I know that Build-Depends actually has at least two kinds of dependency;
1. host architecture packages (e.g. development libraries to be linked) and
2. build architecture packages (e.g. commands or tools for support building).
"Build-Depends on perl-base" in this case is 2, I guess.
My question here is why the host architecture essential packages are discarded.
What kind of package lists are you meaning the above?

It might seem like
perl should be marked "Multi-Arch: foreign", but that happens to be
wrong as you can integrate with perl in architecture-dependent ways via
perl extensions. Thus perl is marked "Multi-Arch: allowed" and shifts
the responsibility to decide which perl you need to the consumer. It
turns out that many consumers just say "perl" even when they need

In essence, when you see "missing perl-base", some dependency is wrong.
The difficult question tends to be "which one?".
So, the thing we need to do for fixing "missing perl-base" issues is
to find out perl packages, which need to have ":any" but actually not,
from Build-Depends of each package one by one?
I'd like to know an example of this kind of fixes if already exists.


3. Changing the base system; e.g. init
    busybox is still usable for many targets which provide
    basic hardware controls and quite simple application only.
    e.g. meta-debian ([4] in my last post) provides busybox based tiny RFS as well as systemd.
    I know that such environment is no longer Debian, but
    it still keep a lot of benefits from Debian 'source code' (e.g. security fixes).

This one will be quite hard with Debian. The major reason is not that
replacing init is hard. The reason is that packages need not declare
dependencies on essential packages. So whenever you remove any kind of
functionality from an essential package, you might break some other
Yes, actually some programs (commands, daemons, etc.) were broken
when we simply replaced essential packages by busybox,
because of missing packages, differences in usage (e.g. available options), etc.

Going this route means trading a lot of advantages you'd get from
Debian. Note that init is no longer essential, but init-system-helpers
now is.

    My another interest related to this topic is that Debian installer (udeb) is also
    using busybox based system and still keep maintained as 'Debian'.
    I think there still be several possibilities to make use of such
    existing efforts in embedded world, but I don't have concrete idea
    to make good relation between the two different worlds.

I don't have any experience with reusing the installer like that. I do
caution though that adding udebs is a pretty manual process. The udeb
coverage is quite limited and adding your own udebs again means trading
a lot of advantages by diverging from Debian. Nonetheless I welcome you
reporting on this idea.
udeb should not be mixed with deb packages, so
I don't have any expectation in mixing them.
Also I know that udebs' coverage is limited, but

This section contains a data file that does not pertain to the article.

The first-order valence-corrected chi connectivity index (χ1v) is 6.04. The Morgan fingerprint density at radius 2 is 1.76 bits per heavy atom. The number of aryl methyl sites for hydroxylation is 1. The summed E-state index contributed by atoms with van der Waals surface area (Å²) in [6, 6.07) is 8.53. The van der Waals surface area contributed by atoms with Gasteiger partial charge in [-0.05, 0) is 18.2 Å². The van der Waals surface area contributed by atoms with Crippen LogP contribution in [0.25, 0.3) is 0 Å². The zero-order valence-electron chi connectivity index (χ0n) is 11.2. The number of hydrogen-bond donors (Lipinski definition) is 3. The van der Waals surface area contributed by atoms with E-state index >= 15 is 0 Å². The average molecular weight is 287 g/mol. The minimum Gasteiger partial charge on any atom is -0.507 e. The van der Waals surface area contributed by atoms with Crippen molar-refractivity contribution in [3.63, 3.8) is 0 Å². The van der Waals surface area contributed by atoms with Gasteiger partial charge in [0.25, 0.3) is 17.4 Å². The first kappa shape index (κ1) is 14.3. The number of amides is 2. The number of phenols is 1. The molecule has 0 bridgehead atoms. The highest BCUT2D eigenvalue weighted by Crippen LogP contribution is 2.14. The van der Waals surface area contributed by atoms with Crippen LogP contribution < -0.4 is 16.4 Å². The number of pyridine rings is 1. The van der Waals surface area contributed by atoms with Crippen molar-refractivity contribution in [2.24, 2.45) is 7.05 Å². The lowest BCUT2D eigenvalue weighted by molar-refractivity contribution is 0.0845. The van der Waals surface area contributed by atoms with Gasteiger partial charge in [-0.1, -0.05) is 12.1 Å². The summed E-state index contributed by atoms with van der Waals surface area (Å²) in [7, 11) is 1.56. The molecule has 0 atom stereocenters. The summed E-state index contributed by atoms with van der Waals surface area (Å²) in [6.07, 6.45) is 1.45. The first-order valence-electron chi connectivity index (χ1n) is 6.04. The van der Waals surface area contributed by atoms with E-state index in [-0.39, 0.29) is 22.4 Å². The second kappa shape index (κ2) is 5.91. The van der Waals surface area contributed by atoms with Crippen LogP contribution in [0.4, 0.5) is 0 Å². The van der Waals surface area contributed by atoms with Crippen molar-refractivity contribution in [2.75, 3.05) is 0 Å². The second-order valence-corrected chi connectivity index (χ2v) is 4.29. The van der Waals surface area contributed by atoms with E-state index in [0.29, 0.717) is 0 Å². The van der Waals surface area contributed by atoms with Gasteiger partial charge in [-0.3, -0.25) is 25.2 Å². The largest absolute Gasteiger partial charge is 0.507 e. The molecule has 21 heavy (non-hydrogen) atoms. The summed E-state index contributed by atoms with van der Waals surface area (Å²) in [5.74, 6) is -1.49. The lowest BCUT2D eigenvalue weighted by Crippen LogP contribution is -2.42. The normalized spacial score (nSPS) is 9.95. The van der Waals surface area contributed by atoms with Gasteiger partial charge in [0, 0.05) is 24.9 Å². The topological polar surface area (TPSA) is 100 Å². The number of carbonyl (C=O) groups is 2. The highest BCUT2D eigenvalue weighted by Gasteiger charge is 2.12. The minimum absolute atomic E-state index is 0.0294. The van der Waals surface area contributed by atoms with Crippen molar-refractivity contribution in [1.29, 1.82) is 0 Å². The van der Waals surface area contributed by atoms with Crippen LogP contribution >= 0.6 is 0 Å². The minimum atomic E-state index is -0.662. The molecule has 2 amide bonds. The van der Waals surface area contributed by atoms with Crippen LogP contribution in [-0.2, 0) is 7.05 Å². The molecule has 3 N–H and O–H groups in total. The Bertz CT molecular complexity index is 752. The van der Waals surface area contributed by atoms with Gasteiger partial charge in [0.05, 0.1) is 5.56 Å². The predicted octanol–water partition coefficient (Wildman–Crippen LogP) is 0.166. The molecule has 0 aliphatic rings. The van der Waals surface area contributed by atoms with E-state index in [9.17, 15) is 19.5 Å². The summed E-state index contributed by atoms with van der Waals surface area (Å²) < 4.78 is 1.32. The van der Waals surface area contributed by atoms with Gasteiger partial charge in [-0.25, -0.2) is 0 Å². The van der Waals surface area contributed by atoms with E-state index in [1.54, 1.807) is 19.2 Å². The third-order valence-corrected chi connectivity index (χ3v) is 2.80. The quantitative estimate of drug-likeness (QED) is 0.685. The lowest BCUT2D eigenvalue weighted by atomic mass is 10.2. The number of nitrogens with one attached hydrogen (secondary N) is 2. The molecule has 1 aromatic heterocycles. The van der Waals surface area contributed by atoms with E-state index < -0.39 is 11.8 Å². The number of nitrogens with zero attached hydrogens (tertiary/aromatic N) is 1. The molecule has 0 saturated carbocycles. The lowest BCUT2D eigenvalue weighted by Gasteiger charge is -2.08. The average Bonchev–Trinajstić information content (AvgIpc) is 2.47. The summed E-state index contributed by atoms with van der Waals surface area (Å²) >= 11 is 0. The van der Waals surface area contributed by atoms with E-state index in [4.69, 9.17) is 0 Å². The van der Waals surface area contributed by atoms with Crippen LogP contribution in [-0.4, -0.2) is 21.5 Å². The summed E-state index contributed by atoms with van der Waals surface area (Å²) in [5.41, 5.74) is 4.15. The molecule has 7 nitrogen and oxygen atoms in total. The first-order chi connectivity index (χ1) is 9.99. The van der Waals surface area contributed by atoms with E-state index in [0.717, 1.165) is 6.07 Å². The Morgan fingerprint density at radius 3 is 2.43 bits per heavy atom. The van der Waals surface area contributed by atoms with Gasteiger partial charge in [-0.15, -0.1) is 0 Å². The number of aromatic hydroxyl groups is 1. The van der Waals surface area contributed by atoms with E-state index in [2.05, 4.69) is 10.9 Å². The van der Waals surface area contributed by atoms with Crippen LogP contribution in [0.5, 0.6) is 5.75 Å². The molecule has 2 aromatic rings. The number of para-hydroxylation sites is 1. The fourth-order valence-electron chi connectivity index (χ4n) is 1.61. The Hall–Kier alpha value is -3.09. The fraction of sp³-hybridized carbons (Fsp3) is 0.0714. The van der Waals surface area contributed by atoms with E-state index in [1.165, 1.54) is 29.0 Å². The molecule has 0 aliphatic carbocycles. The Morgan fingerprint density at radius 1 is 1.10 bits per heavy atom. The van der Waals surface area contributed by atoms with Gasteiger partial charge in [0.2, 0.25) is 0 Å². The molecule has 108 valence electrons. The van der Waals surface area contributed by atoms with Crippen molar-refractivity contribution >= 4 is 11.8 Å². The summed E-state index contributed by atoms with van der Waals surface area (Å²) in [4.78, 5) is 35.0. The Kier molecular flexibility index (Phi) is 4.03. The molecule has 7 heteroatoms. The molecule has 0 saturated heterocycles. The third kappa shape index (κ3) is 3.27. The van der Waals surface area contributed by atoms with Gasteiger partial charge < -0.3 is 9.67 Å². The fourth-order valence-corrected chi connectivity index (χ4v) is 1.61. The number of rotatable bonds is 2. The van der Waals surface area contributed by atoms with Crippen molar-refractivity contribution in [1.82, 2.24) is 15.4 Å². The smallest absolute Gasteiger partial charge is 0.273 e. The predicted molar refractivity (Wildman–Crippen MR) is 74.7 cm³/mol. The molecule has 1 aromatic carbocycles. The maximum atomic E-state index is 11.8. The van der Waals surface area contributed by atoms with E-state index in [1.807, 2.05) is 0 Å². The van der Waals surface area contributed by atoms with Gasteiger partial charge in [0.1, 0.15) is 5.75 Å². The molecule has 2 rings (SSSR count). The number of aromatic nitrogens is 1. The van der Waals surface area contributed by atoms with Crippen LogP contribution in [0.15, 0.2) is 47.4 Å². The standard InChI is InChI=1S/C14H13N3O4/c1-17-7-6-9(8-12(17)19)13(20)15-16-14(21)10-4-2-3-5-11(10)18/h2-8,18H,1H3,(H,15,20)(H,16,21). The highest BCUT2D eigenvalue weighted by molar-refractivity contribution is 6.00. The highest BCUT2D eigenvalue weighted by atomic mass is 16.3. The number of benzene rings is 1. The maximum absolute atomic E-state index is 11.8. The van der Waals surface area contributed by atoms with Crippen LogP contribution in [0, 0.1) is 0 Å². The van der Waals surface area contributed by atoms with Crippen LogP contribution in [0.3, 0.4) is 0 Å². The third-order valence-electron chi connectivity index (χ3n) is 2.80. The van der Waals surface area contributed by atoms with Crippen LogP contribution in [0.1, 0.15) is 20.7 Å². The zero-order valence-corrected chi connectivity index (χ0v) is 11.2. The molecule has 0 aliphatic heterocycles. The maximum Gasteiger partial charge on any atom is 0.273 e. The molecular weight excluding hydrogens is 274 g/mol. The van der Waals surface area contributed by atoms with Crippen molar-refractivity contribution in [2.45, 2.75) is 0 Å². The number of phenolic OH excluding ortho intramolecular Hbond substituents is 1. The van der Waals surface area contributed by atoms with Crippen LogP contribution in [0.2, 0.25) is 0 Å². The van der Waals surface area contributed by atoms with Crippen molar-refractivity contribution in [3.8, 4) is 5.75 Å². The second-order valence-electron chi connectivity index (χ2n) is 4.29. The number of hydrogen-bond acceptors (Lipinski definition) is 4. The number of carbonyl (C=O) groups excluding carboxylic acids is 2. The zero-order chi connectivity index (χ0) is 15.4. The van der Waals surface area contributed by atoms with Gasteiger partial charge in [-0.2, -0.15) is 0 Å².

it's sometime enough to implement the tiny system.
The problem is resources for developing and testing udeb 'binary' packages
are completely splitted from efforts for deb packages.
('source' packages are still shared)
If Debian installer could consist of essential deb packages instead of udeb
and their footprint become less than now, there might be benefits for
the both of Debian community and product developers.

Something about this topic would be discussed in DebConf18.

4. Compiling packages with CPU specific optimizations to improve performance

That's something https://wiki.debian.org/HelmutGrohne/rebootstrap is
supposed to enable. The idea behind rebootstrap is that it enables you
to build a base system (and potentially more) from source. In doing so,
you can add your own architecture to the dpkg database or tweak the
compiler defaults to arrive add a customized architecture.

I caution though that the shell script approach is quite fragile and
difficult to maintain. It becomes easier as more packages adopt pending
patches, but for creating OS images, a different approach (still using
the same principles and tools) likely is necessary. Until we get there,
forking rebootstrap for your own purposes (e.g. adding your extra
packages) likely is feasible.

Yeah, minimizing the essential set is the most important and difficult issue.
Also, other non essential packages (service daemon, utils, etc.) are usually appended
into RFS then their big dependencies sometimes affect to the final footprint.

Well, there is one other approach to reducing installation sets. I've
been pondering this for a while, but I couldn't figure out good and
clear semantics yet.

A number of packages depend on other packages solely for the purpose for
configuring, upgrading or removing. For instance, a dependency on
adduser is rarely used outside maintainer scripts. Once you have your
final OS image, you likely don't need adduser anymore. It seems that
most dependencies can be classified into "real runtime dependencies" or
"configuration or installation dependencies". Similar to how we
augmented Build-Depends to Build-Depends-Indep and Build-Depends-Arch,
it might be possible to split Depends into e.g. "Runtime-Depends" and
"Maintscript-Depends". For OS images, we may be able to use DPKG_ROOT
and --force-script-chrootless and thus install those
"Maintscript-Depends" outside the OS tree being installed effectively
avoiding them in our OS image.
Thanks for your idea.
There might be other packages which can be categorized into
"configuration or installation dependencies".
Removing such dependent packages from the final image makes sense
if the system doesn't need to install/update any packages in run-time.

Kind regards,